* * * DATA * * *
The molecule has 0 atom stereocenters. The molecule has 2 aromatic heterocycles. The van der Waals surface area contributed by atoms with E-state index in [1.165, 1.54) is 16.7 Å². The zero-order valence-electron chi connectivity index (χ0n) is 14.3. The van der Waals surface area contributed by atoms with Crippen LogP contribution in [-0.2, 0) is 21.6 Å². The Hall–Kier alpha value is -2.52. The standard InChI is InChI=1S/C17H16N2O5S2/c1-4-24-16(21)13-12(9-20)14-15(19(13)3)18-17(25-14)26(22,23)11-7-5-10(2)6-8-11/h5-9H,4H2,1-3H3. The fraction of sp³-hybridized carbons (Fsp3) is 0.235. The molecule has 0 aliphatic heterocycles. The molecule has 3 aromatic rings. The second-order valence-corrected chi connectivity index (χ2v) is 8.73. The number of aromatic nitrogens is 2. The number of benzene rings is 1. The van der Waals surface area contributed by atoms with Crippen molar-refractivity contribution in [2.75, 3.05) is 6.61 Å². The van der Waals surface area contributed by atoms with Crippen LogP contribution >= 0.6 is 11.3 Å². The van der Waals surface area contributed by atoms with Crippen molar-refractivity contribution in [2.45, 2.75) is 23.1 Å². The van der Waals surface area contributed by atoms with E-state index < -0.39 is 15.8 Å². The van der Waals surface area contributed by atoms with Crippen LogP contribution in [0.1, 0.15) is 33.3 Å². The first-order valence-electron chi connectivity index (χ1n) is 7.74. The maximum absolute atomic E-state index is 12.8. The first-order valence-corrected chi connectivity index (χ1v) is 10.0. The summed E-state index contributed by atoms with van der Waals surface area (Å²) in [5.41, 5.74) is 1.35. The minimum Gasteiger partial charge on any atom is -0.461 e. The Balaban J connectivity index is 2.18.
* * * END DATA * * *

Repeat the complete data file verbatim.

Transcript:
The molecule has 0 atom stereocenters. The molecule has 2 aromatic heterocycles. The van der Waals surface area contributed by atoms with E-state index in [1.165, 1.54) is 16.7 Å². The zero-order valence-electron chi connectivity index (χ0n) is 14.3. The van der Waals surface area contributed by atoms with Crippen LogP contribution in [-0.2, 0) is 21.6 Å². The Hall–Kier alpha value is -2.52. The standard InChI is InChI=1S/C17H16N2O5S2/c1-4-24-16(21)13-12(9-20)14-15(19(13)3)18-17(25-14)26(22,23)11-7-5-10(2)6-8-11/h5-9H,4H2,1-3H3. The fraction of sp³-hybridized carbons (Fsp3) is 0.235. The molecule has 0 aliphatic heterocycles. The molecule has 3 aromatic rings. The second-order valence-corrected chi connectivity index (χ2v) is 8.73. The number of aromatic nitrogens is 2. The number of benzene rings is 1. The van der Waals surface area contributed by atoms with Crippen molar-refractivity contribution in [2.75, 3.05) is 6.61 Å². The van der Waals surface area contributed by atoms with Crippen LogP contribution >= 0.6 is 11.3 Å². The van der Waals surface area contributed by atoms with Crippen molar-refractivity contribution in [2.45, 2.75) is 23.1 Å². The van der Waals surface area contributed by atoms with E-state index < -0.39 is 15.8 Å². The van der Waals surface area contributed by atoms with Crippen LogP contribution in [0.1, 0.15) is 33.3 Å². The first-order valence-electron chi connectivity index (χ1n) is 7.74. The maximum absolute atomic E-state index is 12.8. The first-order valence-corrected chi connectivity index (χ1v) is 10.0. The summed E-state index contributed by atoms with van der Waals surface area (Å²) in [5.41, 5.74) is 1.35. The minimum Gasteiger partial charge on any atom is -0.461 e. The Balaban J connectivity index is 2.18.